Silk fibroin films cast from water solution, and containing bound water, are quantitatively studied in this work. First, to obtain the solid and liquid heat capacities of the pure dry silk fibroin, cyclic heat treatment was used to monitor the process of removing the bound water. After water removal, the glass transition of pure non-crystalline silk was observed at 451 K (178 °C). The solid and liquid heat capacities of the pure silk fibroin were then measured using differential scanning calorimetry (DSC), temperature-modulated DSC (TMDSC), and quasi-isothermal TMDSC, and found to be: Cp(T)solid = 0.134 + 3.696 × 10-3 T J/g K and Cp(T)liquid = 0.710 + 3.47 × 10-3 T J/g K over the temperature region from 200 to 450 K. These heat capacities were used to construct the underlying baseline heat capacity for the combined silk-water system. When the combined silk-water system is studied, bound water is lost from the film during heating, and the loss of mass is quantified using thermogravimetric analysis (TGA). Bound water in the silk film acts as a plasticizer, and a lower glass transition of the silk-water system is observed. Comparison of the measured heat capacity of the silk-water system to the calculated total baselines was made in the vicinity of the water-induced glass transition. Results show that the total solid specific heat capacity is in good agreement with the calculated solid baseline in the low-temperature region below about 240 K. As temperature increases above the lower glass transition, all bound water eventually leaves the silk, and the free volume and the silk mobility are reduced. This allows the upper glass transition of the dried silk to be observed.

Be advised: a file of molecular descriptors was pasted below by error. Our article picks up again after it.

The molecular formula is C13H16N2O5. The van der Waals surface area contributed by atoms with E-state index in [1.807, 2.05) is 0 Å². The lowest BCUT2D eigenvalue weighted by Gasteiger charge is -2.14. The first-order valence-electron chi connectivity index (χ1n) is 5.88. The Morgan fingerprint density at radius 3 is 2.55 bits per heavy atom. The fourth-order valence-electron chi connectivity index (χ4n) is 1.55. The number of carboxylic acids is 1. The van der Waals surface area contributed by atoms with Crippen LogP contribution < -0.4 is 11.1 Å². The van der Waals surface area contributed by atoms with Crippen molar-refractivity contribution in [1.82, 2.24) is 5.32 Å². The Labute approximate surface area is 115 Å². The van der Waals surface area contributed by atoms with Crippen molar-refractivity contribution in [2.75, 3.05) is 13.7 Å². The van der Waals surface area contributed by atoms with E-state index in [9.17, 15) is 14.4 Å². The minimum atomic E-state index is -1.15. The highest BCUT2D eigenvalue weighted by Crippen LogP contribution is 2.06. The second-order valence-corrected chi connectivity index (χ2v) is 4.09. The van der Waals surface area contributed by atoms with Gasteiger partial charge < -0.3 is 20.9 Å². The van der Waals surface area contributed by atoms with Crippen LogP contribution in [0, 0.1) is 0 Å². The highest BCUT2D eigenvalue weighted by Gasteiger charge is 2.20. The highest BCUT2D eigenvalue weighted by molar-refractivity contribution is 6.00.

All Science Journal Classification (ASJC) codes
- Condensed Matter Physics
- Physical and Theoretical Chemistry